Sending children to school should not cause parents to fear of whether they will return home safely or not. Unfortunately, new challenges such as cyberbullying, school shootings, and infringements upon the right to free speech can threaten students’ physical and psychological well-being during school hours. It is up to public schools in California to evaluate their safety levels, and to enforce child protection policies as needed to meet the current federal safety standards.
Federal Laws: The Children First Act of 2015
The Children First Act turned parts of the Children First: National Guidance for the Protection and Welfare of Children into law. It provides many important child protection measures now part of federal law. These include several requirements for organizations that provide services to children, including public schools. The requirements and obligations do not vary from establishment to establishment.
- Keep children safe from harm while providing services.
- Create a Child Safeguarding Statement, and provide a copy to the Child and Family Agency (Tusla).
- Report child protection concerns to the Child and Family Agency.
- Assist the Child and Family Agency in assessing child protection risk, if required.
- Cooperate with Tusla, if necessary, during an assessment by the Agency.
The purpose of the Children First Act is to establish rules regarding keeping children safe and reporting child welfare concerns. Establishments may have to appoint certain staff members, or mandated reporters, with training and experience in the area of child protection. Mandated reporters must report child abuse, including school sexual abuse, above a certain threshold if it comes to their attention during the course of their work. All schools in the U.S. had to comply with the stipulations of the Children First Act by March 11th, 2018.
California Anti-Bullying Law
California has passed state child protection policies for public schools in addition to federal standards. One such law is the statewide anti-bullying policy, or Safe Place to Learn Act. California law already recognized the right of every person in public school, regardless of any protected class, to equal rights and opportunities. The Safe Place to Learn Act further requires the State Department of Education to assess local schools and ensure they have adopted anti-bullying policies as specified.
If a school has not created a policy that prohibits bullying, harassment, intimidation, and discrimination and made that policy public to pupils and parents, it could receive an infraction for breaking state law. Schools must also give employees who serve students grades 7 to 12 information on community and agency resources relating to LGBTQ+ rights and support. The Superintendent of Public Instruction must also post resources supporting students who have suffered bullying, intimidation, harassment, or discrimination, and update the list annually.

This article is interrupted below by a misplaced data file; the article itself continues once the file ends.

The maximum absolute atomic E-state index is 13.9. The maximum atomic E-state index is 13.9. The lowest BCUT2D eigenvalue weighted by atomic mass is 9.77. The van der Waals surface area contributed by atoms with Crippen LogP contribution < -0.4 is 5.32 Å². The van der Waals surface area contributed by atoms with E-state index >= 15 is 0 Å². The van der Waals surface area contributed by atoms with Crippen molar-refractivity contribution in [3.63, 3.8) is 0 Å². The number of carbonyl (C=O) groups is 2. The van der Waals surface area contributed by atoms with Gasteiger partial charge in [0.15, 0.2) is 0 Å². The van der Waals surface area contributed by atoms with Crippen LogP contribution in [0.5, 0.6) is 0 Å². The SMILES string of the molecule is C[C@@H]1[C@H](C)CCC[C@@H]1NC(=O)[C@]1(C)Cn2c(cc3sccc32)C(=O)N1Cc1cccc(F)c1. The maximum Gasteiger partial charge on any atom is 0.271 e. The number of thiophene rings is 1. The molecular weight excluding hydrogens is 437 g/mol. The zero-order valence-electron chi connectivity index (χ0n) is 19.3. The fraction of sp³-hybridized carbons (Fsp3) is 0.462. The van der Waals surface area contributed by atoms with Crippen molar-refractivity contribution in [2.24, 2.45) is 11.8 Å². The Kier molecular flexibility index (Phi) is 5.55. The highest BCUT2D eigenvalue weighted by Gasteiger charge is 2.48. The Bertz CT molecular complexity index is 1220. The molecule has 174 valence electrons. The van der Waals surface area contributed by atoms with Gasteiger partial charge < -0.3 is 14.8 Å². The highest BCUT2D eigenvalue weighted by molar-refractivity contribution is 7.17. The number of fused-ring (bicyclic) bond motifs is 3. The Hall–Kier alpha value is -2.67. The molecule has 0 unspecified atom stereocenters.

The Safe Place to Learn Act establishes that every pupil deserves a safe and supportive school environment, and that the federal government has recognized the dangers bullying can cause. It also recognizes that supportive and safe learning environments can enhance student performance, as well as prevent negative outcomes such as mental health problems, substance abuse, and suicide. Bullying within the statute refers to any physical or verbal conduct that causes the victim fear or mental distress, or that interferes with the pupil’s studies.
Breaching Federal or State Child Protection Laws
Despite multiple laws regarding the enforcement of child protection policies in school settings, some educational centers fail to reasonably prevent or intervene with bullying, acts of violence, and child abuse or neglect. This can lead to childhood injuries, emotional distress, and deaths. No child should suffer because of an institution’s negligence.
If your child sustained physical injuries, child sexual assault, or emotional damages because of a public school’s failure to uphold child protection policies, you could have grounds for a negligence lawsuit against the school district in California. Contact an attorney to evaluate your case and odds of compensation. You can call to schedule a free initial consultation with Estey & Bomberger, LLP about your case today! (800) 925-0723